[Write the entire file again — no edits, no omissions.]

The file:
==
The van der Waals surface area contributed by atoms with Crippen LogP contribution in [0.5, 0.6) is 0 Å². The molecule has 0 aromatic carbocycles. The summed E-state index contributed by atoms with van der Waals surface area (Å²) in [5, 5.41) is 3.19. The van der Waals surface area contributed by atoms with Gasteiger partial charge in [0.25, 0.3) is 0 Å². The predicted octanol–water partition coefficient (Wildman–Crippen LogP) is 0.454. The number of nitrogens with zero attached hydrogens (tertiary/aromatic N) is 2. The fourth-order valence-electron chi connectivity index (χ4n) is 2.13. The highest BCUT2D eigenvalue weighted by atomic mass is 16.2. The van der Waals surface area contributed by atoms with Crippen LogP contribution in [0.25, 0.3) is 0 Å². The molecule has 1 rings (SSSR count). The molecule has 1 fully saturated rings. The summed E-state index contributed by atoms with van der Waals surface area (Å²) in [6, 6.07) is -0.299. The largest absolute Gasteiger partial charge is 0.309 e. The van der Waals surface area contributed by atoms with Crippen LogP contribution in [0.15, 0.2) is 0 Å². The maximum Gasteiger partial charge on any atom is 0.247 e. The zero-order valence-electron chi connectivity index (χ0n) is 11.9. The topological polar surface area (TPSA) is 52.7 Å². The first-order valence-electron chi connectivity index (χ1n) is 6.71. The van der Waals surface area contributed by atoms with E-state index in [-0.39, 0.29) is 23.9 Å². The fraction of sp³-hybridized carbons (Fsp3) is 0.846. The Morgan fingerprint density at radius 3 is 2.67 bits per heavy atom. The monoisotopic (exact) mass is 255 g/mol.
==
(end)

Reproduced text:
The van der Waals surface area contributed by atoms with Crippen LogP contribution in [0.5, 0.6) is 0 Å². The molecule has 0 aromatic carbocycles. The summed E-state index contributed by atoms with van der Waals surface area (Å²) in [5, 5.41) is 3.19. The van der Waals surface area contributed by atoms with Gasteiger partial charge in [0.25, 0.3) is 0 Å². The predicted octanol–water partition coefficient (Wildman–Crippen LogP) is 0.454. The number of nitrogens with zero attached hydrogens (tertiary/aromatic N) is 2. The fourth-order valence-electron chi connectivity index (χ4n) is 2.13. The highest BCUT2D eigenvalue weighted by atomic mass is 16.2. The van der Waals surface area contributed by atoms with Crippen LogP contribution in [0.25, 0.3) is 0 Å². The molecule has 1 rings (SSSR count). The molecule has 1 fully saturated rings. The summed E-state index contributed by atoms with van der Waals surface area (Å²) in [6, 6.07) is -0.299. The largest absolute Gasteiger partial charge is 0.309 e. The van der Waals surface area contributed by atoms with Crippen LogP contribution in [0.15, 0.2) is 0 Å². The maximum Gasteiger partial charge on any atom is 0.247 e. The zero-order valence-electron chi connectivity index (χ0n) is 11.9. The topological polar surface area (TPSA) is 52.7 Å². The first-order valence-electron chi connectivity index (χ1n) is 6.71. The van der Waals surface area contributed by atoms with E-state index in [-0.39, 0.29) is 23.9 Å². The fraction of sp³-hybridized carbons (Fsp3) is 0.846. The Morgan fingerprint density at radius 3 is 2.67 bits per heavy atom. The monoisotopic (exact) mass is 255 g/mol.